Note: Updated versions of the charts in this post showing data through March 31, 2016, can be viewed here.
In a 2014 post, we described what settlement fails are, why they arise and matter, and how they can be measured. A subsequent post explored the determinants of the increased volume of U.S. Treasury security settlement fails in June 2014. Part of that episode reflected a steady increase in settlement fails of seasoned securities. In this post, we explore the characteristics of seasoned fails in recent years, in order to better understand the risks associated with such fails.
Settlement Fails and Counterparty Credit Risk
One concern with settlement fails is that they can increase counterparty credit risk. Counterparties to a trade can be exposed to such risk between the time the trade is negotiated and the time it is settled (although margin provisions and mark-to-market provisions—which are used by some market participants—can mitigate such risks). Settlement fails can exacerbate such risks because prices will tend to deviate further and further from agreed-upon transaction prices as time passes. The extent of risk buildup depends on a number of characteristics of the fails—which we explore here—including the duration of the fail, concentration of fails by security, and the price sensitivity of the securities that have failed to settle.
Seasoned Fails Continue to Rise
To start, we note that fails in seasoned Treasury securities have risen since our last post. To be sure, aggregate Treasury security settlement fails have come down since June 2014 as the spike in fails of recently issued securities subsided. Nonetheless, fails in seasoned issues—defined as securities issued more than 180 days prior—continued their upward trend after June 2014, as shown in the chart below.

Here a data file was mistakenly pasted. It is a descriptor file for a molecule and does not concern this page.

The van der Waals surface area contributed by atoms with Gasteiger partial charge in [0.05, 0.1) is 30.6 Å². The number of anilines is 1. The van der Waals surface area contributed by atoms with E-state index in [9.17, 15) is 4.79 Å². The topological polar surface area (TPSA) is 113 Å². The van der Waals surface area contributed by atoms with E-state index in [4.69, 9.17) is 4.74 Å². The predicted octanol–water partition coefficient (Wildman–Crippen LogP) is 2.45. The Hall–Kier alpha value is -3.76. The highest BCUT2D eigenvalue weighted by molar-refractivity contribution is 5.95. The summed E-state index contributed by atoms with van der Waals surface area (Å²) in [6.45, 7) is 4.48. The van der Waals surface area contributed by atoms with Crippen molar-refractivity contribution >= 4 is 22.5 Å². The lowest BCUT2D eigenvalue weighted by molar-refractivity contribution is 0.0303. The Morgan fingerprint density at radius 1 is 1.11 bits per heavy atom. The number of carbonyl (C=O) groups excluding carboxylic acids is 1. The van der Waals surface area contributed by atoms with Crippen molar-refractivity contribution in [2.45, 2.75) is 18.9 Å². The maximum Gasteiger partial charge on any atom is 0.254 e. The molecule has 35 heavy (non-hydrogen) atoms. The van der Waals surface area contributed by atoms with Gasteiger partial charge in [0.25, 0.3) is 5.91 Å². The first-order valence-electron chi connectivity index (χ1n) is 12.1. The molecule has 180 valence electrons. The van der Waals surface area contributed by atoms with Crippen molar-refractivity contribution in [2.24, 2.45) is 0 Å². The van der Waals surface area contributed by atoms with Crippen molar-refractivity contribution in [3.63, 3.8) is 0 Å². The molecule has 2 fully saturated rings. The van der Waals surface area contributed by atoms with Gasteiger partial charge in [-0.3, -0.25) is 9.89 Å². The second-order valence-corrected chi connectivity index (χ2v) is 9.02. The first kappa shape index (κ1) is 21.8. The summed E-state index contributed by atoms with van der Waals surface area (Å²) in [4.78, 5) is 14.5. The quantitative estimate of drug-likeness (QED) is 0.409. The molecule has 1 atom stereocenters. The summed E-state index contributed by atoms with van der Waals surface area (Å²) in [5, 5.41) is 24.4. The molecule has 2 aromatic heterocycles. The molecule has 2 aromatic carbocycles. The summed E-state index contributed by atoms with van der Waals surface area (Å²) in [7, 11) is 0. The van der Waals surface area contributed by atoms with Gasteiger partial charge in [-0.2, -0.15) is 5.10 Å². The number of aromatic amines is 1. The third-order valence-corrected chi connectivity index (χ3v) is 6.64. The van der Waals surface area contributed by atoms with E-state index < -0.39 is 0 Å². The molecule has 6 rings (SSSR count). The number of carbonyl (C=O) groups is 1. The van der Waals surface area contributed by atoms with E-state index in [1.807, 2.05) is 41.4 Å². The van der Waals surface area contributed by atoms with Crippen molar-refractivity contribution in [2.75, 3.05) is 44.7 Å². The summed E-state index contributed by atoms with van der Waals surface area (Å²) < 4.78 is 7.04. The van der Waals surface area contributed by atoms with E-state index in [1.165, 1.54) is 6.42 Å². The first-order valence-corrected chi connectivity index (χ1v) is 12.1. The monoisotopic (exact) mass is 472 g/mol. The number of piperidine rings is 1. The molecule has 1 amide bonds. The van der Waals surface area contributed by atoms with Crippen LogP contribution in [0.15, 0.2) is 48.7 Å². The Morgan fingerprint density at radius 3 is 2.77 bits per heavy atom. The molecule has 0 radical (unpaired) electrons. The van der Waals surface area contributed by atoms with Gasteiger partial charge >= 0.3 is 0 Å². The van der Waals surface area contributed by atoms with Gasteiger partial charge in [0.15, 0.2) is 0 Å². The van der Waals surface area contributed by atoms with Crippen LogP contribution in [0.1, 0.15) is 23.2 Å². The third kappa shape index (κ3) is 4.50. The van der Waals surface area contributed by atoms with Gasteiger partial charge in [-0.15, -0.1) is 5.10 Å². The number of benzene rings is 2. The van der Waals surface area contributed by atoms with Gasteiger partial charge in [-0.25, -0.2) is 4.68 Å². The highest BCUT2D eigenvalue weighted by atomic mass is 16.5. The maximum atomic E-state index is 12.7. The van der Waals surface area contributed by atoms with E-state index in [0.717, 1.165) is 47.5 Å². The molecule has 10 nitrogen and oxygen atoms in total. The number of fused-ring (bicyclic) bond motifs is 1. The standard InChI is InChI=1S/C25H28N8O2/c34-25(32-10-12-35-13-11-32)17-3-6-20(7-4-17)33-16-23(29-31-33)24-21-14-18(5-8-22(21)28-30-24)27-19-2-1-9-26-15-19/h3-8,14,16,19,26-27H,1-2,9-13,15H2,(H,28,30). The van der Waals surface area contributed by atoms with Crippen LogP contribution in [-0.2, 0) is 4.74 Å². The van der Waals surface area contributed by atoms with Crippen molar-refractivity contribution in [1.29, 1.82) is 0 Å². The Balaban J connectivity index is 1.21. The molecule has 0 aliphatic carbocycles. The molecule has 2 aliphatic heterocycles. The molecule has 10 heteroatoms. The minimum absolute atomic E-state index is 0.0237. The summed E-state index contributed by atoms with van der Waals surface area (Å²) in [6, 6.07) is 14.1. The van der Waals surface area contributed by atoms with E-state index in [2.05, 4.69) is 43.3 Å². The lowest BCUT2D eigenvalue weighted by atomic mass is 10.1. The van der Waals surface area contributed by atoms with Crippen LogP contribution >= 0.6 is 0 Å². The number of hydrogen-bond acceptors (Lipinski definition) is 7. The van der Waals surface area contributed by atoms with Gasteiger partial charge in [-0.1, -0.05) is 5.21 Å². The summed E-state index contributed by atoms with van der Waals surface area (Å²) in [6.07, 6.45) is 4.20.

More Issues Failing or Larger Fail Amounts per Issue?
The volume of settlement fails on any given day reflects the product of the number of issues failing and the average quantity failing per issue. So which of these factors does the increasing volume reflect? As shown in the charts below, both factors are in play. That is, the number of different seasoned issues failing has been rising over time and the average quantity of fails per issue has also been increasing.
More Fails Episodes or Longer Episodes?
More issues failing on a given day may reflect an increase in the number of fails episodes or an increase in the average length of such episodes. Which is it? To gauge the number of fails episodes, we calculate the number of new fails episodes for each day in our sample. To gauge the average length of such episodes, we calculate the average number of consecutive business days each failing security failed for each day in our sample. The chart below plots the monthly averages of these two series and shows that the increasing number of fails outstanding on a given day is coming from more frequent fails episodes and not from longer fails episodes. In fact, the average fails episode length has declined in recent years. As discussed earlier, shorter duration fails result in less credit risk than more aged fails.
Are Fails Concentrated in a Few Issues?